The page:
Polperro's a magical place whatever time of the day you visit.
Plan your trip
Everything you need to know to plan your perfect trip to Polperro
From the M5 at Exeter continue down the A38 to Plymouth and cross the Tamar Bridge into Cornwall. At Trerulefoot Roundabout turn left onto the A374 then right onto the A387 and follow the signs to Looe and Polperro.
There's only one carpark in Polperro at the top end of the village. From here it is a 15 to 20 minute walk down to the harbour.
Polperro is served by busses from Plymouth, Liskeard and Looe.
The nearest National Express stop is in Liskeard, 12 miles away.
The nearest railway station is at Looe, five miles away. This is a branch line from the mainline at Liskeard. You can catch a bus to Polperro from Looe or Liskeard stations.
FAQs CopyView all
Tha's a very good question... and one we would struggle to answer.
Some might suggest a traditional fishing village like Polperro or Mousehole, other might mention Blisland, high on Bodmin Moor with one of the few village greens in Cornwall.
Smugglers hideaways such as Cawsand or Boscastle, even some of the mining villages have their own beauty like Carnkie or St Just, it just depends what you're looking for?
What we are sure of is that wherever you are in Cornwall, from Calstock on the Tamar to St Buryan in the far west, you will find a village worth looking at.
Visit Cornwall would not recommend trying to drive beyond the mini roundabout you meet at the bottom of the hill as you entre Polperro. Turn right here and park in the large car park.
There is no parking in the village and the lanes are very narrow with tight turns. If you do manage to negotiate your way through the village you will most likely find yourself lost in countryside, miles from anywhere!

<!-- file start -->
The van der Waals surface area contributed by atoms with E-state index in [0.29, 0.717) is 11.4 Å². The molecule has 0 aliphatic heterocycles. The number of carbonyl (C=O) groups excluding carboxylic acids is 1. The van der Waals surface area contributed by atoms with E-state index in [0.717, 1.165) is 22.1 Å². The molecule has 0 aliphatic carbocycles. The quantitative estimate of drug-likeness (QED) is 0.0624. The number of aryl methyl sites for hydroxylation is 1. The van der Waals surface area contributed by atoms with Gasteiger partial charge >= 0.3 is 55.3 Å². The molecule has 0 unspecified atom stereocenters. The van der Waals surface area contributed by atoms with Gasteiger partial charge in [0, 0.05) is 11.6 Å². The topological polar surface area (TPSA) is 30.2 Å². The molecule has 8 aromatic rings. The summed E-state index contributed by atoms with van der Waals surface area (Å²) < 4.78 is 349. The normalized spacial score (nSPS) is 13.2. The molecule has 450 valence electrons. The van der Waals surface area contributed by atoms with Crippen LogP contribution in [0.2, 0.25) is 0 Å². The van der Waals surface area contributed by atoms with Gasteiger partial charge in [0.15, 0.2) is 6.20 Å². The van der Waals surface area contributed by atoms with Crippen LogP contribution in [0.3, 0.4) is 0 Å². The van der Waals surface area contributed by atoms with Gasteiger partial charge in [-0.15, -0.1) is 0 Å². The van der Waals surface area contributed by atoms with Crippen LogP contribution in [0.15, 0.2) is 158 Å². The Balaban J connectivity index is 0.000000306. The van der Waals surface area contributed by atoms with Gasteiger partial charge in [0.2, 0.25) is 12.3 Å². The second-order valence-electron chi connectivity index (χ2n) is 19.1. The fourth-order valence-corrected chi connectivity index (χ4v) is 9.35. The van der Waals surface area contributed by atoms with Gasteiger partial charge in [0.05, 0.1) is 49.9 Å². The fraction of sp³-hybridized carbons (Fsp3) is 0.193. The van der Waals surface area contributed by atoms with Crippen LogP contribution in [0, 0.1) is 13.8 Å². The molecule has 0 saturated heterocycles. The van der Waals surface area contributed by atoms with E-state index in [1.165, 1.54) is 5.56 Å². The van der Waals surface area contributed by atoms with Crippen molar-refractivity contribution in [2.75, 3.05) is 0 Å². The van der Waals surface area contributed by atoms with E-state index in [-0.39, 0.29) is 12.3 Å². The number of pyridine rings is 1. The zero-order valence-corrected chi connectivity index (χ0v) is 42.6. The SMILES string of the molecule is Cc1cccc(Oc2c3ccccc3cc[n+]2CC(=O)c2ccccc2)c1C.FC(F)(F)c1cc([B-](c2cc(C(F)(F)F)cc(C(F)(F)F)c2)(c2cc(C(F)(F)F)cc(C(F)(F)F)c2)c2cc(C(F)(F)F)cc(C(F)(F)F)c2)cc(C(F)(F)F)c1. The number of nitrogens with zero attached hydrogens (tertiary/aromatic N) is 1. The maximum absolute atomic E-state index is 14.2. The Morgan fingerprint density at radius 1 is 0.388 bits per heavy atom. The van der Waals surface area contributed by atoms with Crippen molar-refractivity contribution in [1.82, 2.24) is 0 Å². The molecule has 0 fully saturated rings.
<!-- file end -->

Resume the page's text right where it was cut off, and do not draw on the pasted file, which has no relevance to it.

When the tide goes out there is a small beach outside the harbour, more shingle than sand. For a nicer beach it is worth walking east along the South West Coast Path to Talland Bay.
Polperro has been a star in many a film, but most of them are quite old now.
The Manxman was Alfred Hitchcock's last silent film, shot in Polperro in1929. It meant to be the Isle on Man, but shows fishing boats leaving and returning to Polperro.
Miranda is a film about a mermaid who wants to travel to London. It was made in Polperro in 1948.
Another Time, Another Place was the first film to give Sean Connery a leading role. Released in 1958, it features both Polperro and Looe.
The Giant Behemoth was a monster movie where atomic tests cause changes in the ocean's ecosystem, creating the said behemoth.
The Tale of Little Pig Robinson is a TV movie from the early 1990s that starred Dawn French, Jennifer Saunders and Toyah Wilcocks as a cat!
Discover your Cornwall
Long sandy beaches, hidden coves, rugged moorland, quaint fishing villages, deep wooded valleys, bustling seaside resorts, industrial heritage, rocky headlands, colourful gardens, idyllic rivers and a bijou city, Cornwall has a bit of everything for those who want to explore.
Your weekly dose of Cornish cheer!
When you can’t be in your favourite place all the time, catch up on the latest stories, upcoming events, holiday ideas, and offers with a newsletter straight to your inbox. Terms and Conditions / GDPR compliance: by providing personally identifiable information Visit Cornwall will use it to provide you with ongoing information about their products and services. No one from Visit Cornwall will rent, sell or lease this personally identifiable information to other companies or individuals.
Find us on socials and stay connected with the Cornwall you love.